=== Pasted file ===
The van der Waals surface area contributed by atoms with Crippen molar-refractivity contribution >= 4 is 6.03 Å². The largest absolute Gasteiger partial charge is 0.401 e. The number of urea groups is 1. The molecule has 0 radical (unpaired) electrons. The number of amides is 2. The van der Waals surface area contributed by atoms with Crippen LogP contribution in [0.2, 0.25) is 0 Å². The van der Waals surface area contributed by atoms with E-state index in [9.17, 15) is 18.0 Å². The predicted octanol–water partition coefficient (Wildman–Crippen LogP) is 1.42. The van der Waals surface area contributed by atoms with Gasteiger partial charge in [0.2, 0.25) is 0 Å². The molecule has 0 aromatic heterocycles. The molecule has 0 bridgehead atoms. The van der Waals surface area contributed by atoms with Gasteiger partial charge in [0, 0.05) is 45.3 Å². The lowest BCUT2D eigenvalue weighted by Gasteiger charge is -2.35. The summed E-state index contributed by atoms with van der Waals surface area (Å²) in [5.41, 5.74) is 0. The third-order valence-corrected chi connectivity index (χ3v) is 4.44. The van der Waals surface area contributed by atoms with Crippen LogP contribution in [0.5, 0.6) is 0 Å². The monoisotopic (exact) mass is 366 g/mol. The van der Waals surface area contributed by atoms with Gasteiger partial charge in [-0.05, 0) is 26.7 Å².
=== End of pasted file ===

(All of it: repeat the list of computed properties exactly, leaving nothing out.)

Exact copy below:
The van der Waals surface area contributed by atoms with Crippen molar-refractivity contribution >= 4 is 6.03 Å². The largest absolute Gasteiger partial charge is 0.401 e. The number of urea groups is 1. The molecule has 0 radical (unpaired) electrons. The number of amides is 2. The van der Waals surface area contributed by atoms with Crippen LogP contribution in [0.2, 0.25) is 0 Å². The van der Waals surface area contributed by atoms with E-state index in [9.17, 15) is 18.0 Å². The predicted octanol–water partition coefficient (Wildman–Crippen LogP) is 1.42. The van der Waals surface area contributed by atoms with Gasteiger partial charge in [0.2, 0.25) is 0 Å². The molecule has 0 aromatic heterocycles. The molecule has 0 bridgehead atoms. The van der Waals surface area contributed by atoms with Gasteiger partial charge in [0, 0.05) is 45.3 Å². The lowest BCUT2D eigenvalue weighted by Gasteiger charge is -2.35. The summed E-state index contributed by atoms with van der Waals surface area (Å²) in [5.41, 5.74) is 0. The third-order valence-corrected chi connectivity index (χ3v) is 4.44. The van der Waals surface area contributed by atoms with Crippen LogP contribution in [0.5, 0.6) is 0 Å². The monoisotopic (exact) mass is 366 g/mol. The van der Waals surface area contributed by atoms with Gasteiger partial charge in [-0.05, 0) is 26.7 Å².